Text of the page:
Thursday, April 30, 2009

How and Why is Gold Alloyed ?

How and Why is Gold Alloyed ?

A number of elements are added to gold to change its properties. Here is a list of the most commonly used ones:

Silver: Acts to harden gold in conjunction with added copper. Also whitens its colour
Copper: Reddens gold and hardens it, especially when present with silver.
Zinc: Significantly lowers the melting point of alloys and consequently most solders contain zinc. Acts as a secondary whitener.
Palladium: Primary whitener of gold, especially in 18ct alloys. Raises the melting point.
Nickel: Another primary whitener which also makes for an inherently harder material. Usage more restricted due to the Nickel Directive.
Silicon: Has a de-oxidant effect during casting but can cause other problems

Thank you to Cookson http://portal.knowledgebase.net/display/2/articleDirect/index.asp?aid=232667&r=0.9207117

Monday, April 13, 2009

diamonds - origins

Diamonds have been revered throughout history. Used to embellish such items as crowns, swords and emblems as well as jewelry, they've even been part of national holidays. Queen Victoria declared the celebration of her 50th year of reign a "Diamond Jubilee." Diamonds have also been credited for having certain medicinal properties. During the middle ages, these gemstones were thought to heal illness, but only if the ailing person took the Diamond into bed to warm it up first!

Formed deep within the earth where there is intense heat and pressure, Diamonds are simply crystallized carbon. Volcanic activity of centuries ago brought these gemstones to the earth's surface, where they are found either within volcanic rock formations or washed out into rivers. India is thought to be the first river-bed source of Diamond mining, but today these gemstones are found primarily in Australia, the Soviet Union, and Africa.

No more notable it its uncut state than a plain pebble upon the beach, the true beauty of the Diamond was not revealed until the 16th century, when gemstone cutting and polishing techniques were perfected. Prior to this time, it was considered taboo to modify the original state of a Diamond. Today, the value and appeal of this stone depends largely upon how skillfully it is cut and faceted.

A gift of a Diamond is symbolic of everlasting love. There is no more convincing a promise of an enduring relationship than the brilliant gemstone that has endured in people's hearts throughout the ages.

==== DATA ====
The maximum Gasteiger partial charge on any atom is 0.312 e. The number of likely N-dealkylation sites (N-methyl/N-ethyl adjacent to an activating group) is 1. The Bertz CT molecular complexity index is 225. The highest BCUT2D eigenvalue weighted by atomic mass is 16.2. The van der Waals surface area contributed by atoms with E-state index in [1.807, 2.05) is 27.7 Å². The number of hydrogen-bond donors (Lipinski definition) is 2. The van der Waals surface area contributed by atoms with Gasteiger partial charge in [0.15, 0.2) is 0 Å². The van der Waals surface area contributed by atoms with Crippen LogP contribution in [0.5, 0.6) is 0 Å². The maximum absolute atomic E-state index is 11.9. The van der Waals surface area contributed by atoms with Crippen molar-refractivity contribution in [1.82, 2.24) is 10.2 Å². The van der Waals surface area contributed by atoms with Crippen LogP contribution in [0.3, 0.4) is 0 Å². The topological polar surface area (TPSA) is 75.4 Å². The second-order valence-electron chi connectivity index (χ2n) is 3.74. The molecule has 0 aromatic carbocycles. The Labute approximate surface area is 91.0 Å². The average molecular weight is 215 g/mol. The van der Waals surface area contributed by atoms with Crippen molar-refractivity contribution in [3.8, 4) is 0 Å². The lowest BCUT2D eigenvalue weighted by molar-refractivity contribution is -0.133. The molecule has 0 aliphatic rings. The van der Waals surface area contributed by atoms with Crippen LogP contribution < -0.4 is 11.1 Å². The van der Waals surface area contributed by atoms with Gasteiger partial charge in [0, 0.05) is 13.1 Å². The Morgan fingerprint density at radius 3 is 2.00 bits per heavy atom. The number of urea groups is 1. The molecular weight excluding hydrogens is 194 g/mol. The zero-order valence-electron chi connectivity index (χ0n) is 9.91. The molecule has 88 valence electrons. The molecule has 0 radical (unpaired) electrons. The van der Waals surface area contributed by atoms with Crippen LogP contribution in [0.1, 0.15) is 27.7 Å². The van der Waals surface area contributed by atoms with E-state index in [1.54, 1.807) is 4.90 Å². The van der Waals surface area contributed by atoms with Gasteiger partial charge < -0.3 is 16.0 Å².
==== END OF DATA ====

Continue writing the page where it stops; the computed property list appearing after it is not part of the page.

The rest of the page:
Tuesday, April 7, 2009

April Birthstone Diamond

Monthly birthstones symbolize the month of birth according to the Gregorian Calendar.

The ancient Hindus called the Diamond "Vajra," meaning lightening, both because of the sparks of light thrown off by this gem as well as its invincible strength. The Diamond is harder than any other substance on earth.
Diamond solitaire ring
The April birthstone of the Diamond is considered to be the birthstone for Aries (The sign of the Ram) and relate to those born between March 21 - April 19. The Zodiac sign of Aries also responds to Bloodstone, Topaz, Sapphire, Jasper, and Aquamarine

To see more diamond jewels by Catherine Marche

Sunday, April 5, 2009

Aquamarine - A ring


ring_aquamarinecab
Originally uploaded by kalicat_designs
playing subleties between textured silver and a semi transparent aquamarin cabochon,this ring sits very nicely on the finger and makes a stylish statement

Thursday, April 2, 2009

Call for Applicants! Jewelry student

Call for Applicants!
WJA 2009-2010 Student Scholarship.

Deadline May 1, 2009

The Women’s Jewelry Association would like to invite you and your students to apply for the 2009-2010 Student Scholarship.
WJA is committed to empowering women in the international jewelry, watch and related businesses. We are offering Scholarships to female students enrolled in accredited fine jewelry and watch design courses in the United States of America.
Last year we gave out $25,000 in scholarships to 14 deserving students. This year will be just as exciting. This year we are awarding scholarships in two different categories:
The Designer Category (based on images of finished pieces that are designed and created by the student), and a Non-Designer Category (essay based for those studying to be a gemologist, appraiser, watch- maker, bench jeweler, or retailer).

All applications are on-line applications and can be accessed through
www.callforentry.org

If you have any questions, please e-mail Lisa Slovis Mandel at lisa@lisaslovis.com , or call WJA headquarters at 708-361-6000.

For more information on WJA please check out our website at www.womensjewelry.org

Deadline is May 1, 2009

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